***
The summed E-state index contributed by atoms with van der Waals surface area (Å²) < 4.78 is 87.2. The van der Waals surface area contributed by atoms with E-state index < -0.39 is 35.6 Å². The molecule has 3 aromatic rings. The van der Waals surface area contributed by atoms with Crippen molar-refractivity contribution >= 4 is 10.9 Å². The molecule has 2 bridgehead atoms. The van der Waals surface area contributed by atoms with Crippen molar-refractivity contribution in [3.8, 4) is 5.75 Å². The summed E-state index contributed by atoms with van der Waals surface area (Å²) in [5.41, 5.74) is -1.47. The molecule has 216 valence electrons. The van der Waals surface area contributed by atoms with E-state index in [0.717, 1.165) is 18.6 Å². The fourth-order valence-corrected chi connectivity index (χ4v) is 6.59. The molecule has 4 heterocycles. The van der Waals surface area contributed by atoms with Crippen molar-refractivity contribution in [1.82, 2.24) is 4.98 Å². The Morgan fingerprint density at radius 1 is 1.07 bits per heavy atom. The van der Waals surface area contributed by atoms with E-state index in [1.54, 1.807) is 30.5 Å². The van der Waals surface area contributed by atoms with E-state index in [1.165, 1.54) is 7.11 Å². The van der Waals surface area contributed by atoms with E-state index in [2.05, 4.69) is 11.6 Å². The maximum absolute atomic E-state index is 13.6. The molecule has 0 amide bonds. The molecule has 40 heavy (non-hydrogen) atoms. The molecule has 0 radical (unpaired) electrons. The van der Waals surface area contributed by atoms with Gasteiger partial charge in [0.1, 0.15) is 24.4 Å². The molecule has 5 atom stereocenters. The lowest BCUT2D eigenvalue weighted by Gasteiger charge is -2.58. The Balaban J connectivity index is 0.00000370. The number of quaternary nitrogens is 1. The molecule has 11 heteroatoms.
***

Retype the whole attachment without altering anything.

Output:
The summed E-state index contributed by atoms with van der Waals surface area (Å²) < 4.78 is 87.2. The van der Waals surface area contributed by atoms with E-state index < -0.39 is 35.6 Å². The molecule has 3 aromatic rings. The van der Waals surface area contributed by atoms with Crippen molar-refractivity contribution >= 4 is 10.9 Å². The molecule has 2 bridgehead atoms. The van der Waals surface area contributed by atoms with Crippen molar-refractivity contribution in [3.8, 4) is 5.75 Å². The summed E-state index contributed by atoms with van der Waals surface area (Å²) in [5.41, 5.74) is -1.47. The molecule has 216 valence electrons. The van der Waals surface area contributed by atoms with E-state index in [0.717, 1.165) is 18.6 Å². The fourth-order valence-corrected chi connectivity index (χ4v) is 6.59. The molecule has 4 heterocycles. The van der Waals surface area contributed by atoms with Crippen molar-refractivity contribution in [1.82, 2.24) is 4.98 Å². The Morgan fingerprint density at radius 1 is 1.07 bits per heavy atom. The van der Waals surface area contributed by atoms with E-state index in [1.54, 1.807) is 30.5 Å². The van der Waals surface area contributed by atoms with E-state index in [1.165, 1.54) is 7.11 Å². The van der Waals surface area contributed by atoms with E-state index in [2.05, 4.69) is 11.6 Å². The maximum absolute atomic E-state index is 13.6. The molecule has 0 amide bonds. The molecule has 40 heavy (non-hydrogen) atoms. The molecule has 0 radical (unpaired) electrons. The van der Waals surface area contributed by atoms with Gasteiger partial charge in [0.1, 0.15) is 24.4 Å². The molecule has 5 atom stereocenters. The lowest BCUT2D eigenvalue weighted by Gasteiger charge is -2.58. The Balaban J connectivity index is 0.00000370. The number of quaternary nitrogens is 1. The molecule has 11 heteroatoms.